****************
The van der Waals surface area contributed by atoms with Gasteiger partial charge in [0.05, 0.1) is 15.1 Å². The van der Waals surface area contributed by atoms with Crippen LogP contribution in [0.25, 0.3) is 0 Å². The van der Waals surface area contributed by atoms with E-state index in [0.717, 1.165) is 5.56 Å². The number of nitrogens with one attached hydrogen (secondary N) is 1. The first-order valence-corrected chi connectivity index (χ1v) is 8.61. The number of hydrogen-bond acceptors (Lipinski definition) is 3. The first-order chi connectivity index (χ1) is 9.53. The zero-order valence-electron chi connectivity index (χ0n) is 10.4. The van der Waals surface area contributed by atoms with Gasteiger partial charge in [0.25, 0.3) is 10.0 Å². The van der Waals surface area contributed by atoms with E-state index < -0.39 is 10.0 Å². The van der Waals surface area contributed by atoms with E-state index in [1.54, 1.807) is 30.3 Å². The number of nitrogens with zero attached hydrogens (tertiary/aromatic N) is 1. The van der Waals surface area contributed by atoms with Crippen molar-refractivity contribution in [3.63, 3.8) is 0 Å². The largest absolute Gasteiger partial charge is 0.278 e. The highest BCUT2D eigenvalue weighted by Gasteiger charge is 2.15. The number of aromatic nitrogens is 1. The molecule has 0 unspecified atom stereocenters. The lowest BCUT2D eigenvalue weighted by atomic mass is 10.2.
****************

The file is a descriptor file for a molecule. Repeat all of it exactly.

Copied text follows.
The van der Waals surface area contributed by atoms with Gasteiger partial charge in [0.05, 0.1) is 15.1 Å². The van der Waals surface area contributed by atoms with Crippen LogP contribution in [0.25, 0.3) is 0 Å². The van der Waals surface area contributed by atoms with E-state index in [0.717, 1.165) is 5.56 Å². The number of nitrogens with one attached hydrogen (secondary N) is 1. The first-order valence-corrected chi connectivity index (χ1v) is 8.61. The number of hydrogen-bond acceptors (Lipinski definition) is 3. The first-order chi connectivity index (χ1) is 9.53. The zero-order valence-electron chi connectivity index (χ0n) is 10.4. The van der Waals surface area contributed by atoms with Gasteiger partial charge in [0.25, 0.3) is 10.0 Å². The van der Waals surface area contributed by atoms with E-state index < -0.39 is 10.0 Å². The van der Waals surface area contributed by atoms with E-state index in [1.54, 1.807) is 30.3 Å². The number of nitrogens with zero attached hydrogens (tertiary/aromatic N) is 1. The van der Waals surface area contributed by atoms with Crippen molar-refractivity contribution in [3.63, 3.8) is 0 Å². The largest absolute Gasteiger partial charge is 0.278 e. The highest BCUT2D eigenvalue weighted by Gasteiger charge is 2.15. The number of aromatic nitrogens is 1. The molecule has 0 unspecified atom stereocenters. The lowest BCUT2D eigenvalue weighted by atomic mass is 10.2.